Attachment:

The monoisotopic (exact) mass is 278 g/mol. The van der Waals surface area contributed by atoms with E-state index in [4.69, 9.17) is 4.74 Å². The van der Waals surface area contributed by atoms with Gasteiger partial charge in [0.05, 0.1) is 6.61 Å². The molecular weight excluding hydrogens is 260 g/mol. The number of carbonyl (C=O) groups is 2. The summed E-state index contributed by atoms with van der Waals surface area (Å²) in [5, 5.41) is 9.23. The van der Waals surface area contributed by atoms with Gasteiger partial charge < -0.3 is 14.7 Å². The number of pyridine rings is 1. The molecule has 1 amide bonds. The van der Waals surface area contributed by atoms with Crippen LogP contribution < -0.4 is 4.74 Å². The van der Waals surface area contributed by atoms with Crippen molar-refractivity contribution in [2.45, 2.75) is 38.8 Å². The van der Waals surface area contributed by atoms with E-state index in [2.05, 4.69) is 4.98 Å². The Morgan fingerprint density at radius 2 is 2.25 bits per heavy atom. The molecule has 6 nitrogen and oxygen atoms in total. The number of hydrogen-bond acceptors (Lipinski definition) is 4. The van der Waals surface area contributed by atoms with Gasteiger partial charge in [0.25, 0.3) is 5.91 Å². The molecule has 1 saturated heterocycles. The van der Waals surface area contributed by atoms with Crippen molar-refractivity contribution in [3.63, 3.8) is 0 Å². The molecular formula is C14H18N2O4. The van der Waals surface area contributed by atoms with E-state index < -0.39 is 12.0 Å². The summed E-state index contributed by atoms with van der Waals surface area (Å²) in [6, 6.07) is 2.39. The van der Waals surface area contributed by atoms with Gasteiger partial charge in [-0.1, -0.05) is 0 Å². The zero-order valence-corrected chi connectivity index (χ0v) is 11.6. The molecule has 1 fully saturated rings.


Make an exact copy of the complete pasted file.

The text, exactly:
The monoisotopic (exact) mass is 278 g/mol. The van der Waals surface area contributed by atoms with E-state index in [4.69, 9.17) is 4.74 Å². The van der Waals surface area contributed by atoms with Gasteiger partial charge in [0.05, 0.1) is 6.61 Å². The molecular weight excluding hydrogens is 260 g/mol. The number of carbonyl (C=O) groups is 2. The summed E-state index contributed by atoms with van der Waals surface area (Å²) in [5, 5.41) is 9.23. The van der Waals surface area contributed by atoms with Gasteiger partial charge < -0.3 is 14.7 Å². The number of pyridine rings is 1. The molecule has 1 amide bonds. The van der Waals surface area contributed by atoms with Crippen LogP contribution < -0.4 is 4.74 Å². The van der Waals surface area contributed by atoms with Crippen molar-refractivity contribution in [2.45, 2.75) is 38.8 Å². The van der Waals surface area contributed by atoms with E-state index in [2.05, 4.69) is 4.98 Å². The Morgan fingerprint density at radius 2 is 2.25 bits per heavy atom. The molecule has 6 nitrogen and oxygen atoms in total. The number of hydrogen-bond acceptors (Lipinski definition) is 4. The van der Waals surface area contributed by atoms with Gasteiger partial charge in [0.25, 0.3) is 5.91 Å². The molecule has 1 saturated heterocycles. The van der Waals surface area contributed by atoms with Crippen molar-refractivity contribution in [3.63, 3.8) is 0 Å². The molecular formula is C14H18N2O4. The van der Waals surface area contributed by atoms with E-state index < -0.39 is 12.0 Å². The summed E-state index contributed by atoms with van der Waals surface area (Å²) in [6, 6.07) is 2.39. The van der Waals surface area contributed by atoms with Gasteiger partial charge in [-0.1, -0.05) is 0 Å². The zero-order valence-corrected chi connectivity index (χ0v) is 11.6. The molecule has 1 fully saturated rings.